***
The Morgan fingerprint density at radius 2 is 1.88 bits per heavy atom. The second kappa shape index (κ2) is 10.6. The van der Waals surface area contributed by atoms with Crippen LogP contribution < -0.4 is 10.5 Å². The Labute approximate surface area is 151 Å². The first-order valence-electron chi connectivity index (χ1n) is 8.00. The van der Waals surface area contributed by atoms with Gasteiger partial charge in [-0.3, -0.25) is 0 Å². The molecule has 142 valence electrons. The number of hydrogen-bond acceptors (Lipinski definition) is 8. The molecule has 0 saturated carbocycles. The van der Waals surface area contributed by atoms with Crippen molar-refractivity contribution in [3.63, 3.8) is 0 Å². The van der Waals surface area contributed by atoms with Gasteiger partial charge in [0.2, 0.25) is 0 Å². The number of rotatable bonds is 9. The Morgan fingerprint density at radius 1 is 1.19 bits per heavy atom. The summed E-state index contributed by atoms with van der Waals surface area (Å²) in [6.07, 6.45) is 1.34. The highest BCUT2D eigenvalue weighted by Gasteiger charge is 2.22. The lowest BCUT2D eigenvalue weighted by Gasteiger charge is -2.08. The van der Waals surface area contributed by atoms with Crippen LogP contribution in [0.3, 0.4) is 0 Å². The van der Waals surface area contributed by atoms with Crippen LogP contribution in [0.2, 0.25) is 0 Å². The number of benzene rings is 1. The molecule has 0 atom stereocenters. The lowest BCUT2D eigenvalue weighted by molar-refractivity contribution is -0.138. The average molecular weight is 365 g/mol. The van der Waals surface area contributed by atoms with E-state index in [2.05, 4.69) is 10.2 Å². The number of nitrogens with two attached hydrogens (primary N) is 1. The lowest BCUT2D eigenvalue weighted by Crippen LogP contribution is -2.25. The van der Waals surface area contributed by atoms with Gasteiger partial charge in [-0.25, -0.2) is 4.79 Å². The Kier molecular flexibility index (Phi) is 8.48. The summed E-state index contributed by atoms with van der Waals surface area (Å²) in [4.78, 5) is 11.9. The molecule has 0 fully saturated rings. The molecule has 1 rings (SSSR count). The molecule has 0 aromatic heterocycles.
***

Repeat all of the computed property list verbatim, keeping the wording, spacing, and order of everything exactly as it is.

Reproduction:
The Morgan fingerprint density at radius 2 is 1.88 bits per heavy atom. The second kappa shape index (κ2) is 10.6. The van der Waals surface area contributed by atoms with Crippen LogP contribution < -0.4 is 10.5 Å². The Labute approximate surface area is 151 Å². The first-order valence-electron chi connectivity index (χ1n) is 8.00. The van der Waals surface area contributed by atoms with Gasteiger partial charge in [-0.3, -0.25) is 0 Å². The molecule has 142 valence electrons. The number of hydrogen-bond acceptors (Lipinski definition) is 8. The molecule has 0 saturated carbocycles. The van der Waals surface area contributed by atoms with Crippen molar-refractivity contribution in [3.63, 3.8) is 0 Å². The van der Waals surface area contributed by atoms with Gasteiger partial charge in [0.2, 0.25) is 0 Å². The number of rotatable bonds is 9. The Morgan fingerprint density at radius 1 is 1.19 bits per heavy atom. The summed E-state index contributed by atoms with van der Waals surface area (Å²) in [6.07, 6.45) is 1.34. The highest BCUT2D eigenvalue weighted by Gasteiger charge is 2.22. The lowest BCUT2D eigenvalue weighted by Gasteiger charge is -2.08. The van der Waals surface area contributed by atoms with Crippen LogP contribution in [0.3, 0.4) is 0 Å². The van der Waals surface area contributed by atoms with Crippen LogP contribution in [0.2, 0.25) is 0 Å². The number of benzene rings is 1. The molecule has 0 atom stereocenters. The lowest BCUT2D eigenvalue weighted by molar-refractivity contribution is -0.138. The average molecular weight is 365 g/mol. The van der Waals surface area contributed by atoms with E-state index in [2.05, 4.69) is 10.2 Å². The number of nitrogens with two attached hydrogens (primary N) is 1. The lowest BCUT2D eigenvalue weighted by Crippen LogP contribution is -2.25. The van der Waals surface area contributed by atoms with Gasteiger partial charge in [-0.25, -0.2) is 4.79 Å². The Kier molecular flexibility index (Phi) is 8.48. The summed E-state index contributed by atoms with van der Waals surface area (Å²) in [4.78, 5) is 11.9. The molecule has 0 fully saturated rings. The molecule has 1 rings (SSSR count). The molecule has 0 aromatic heterocycles.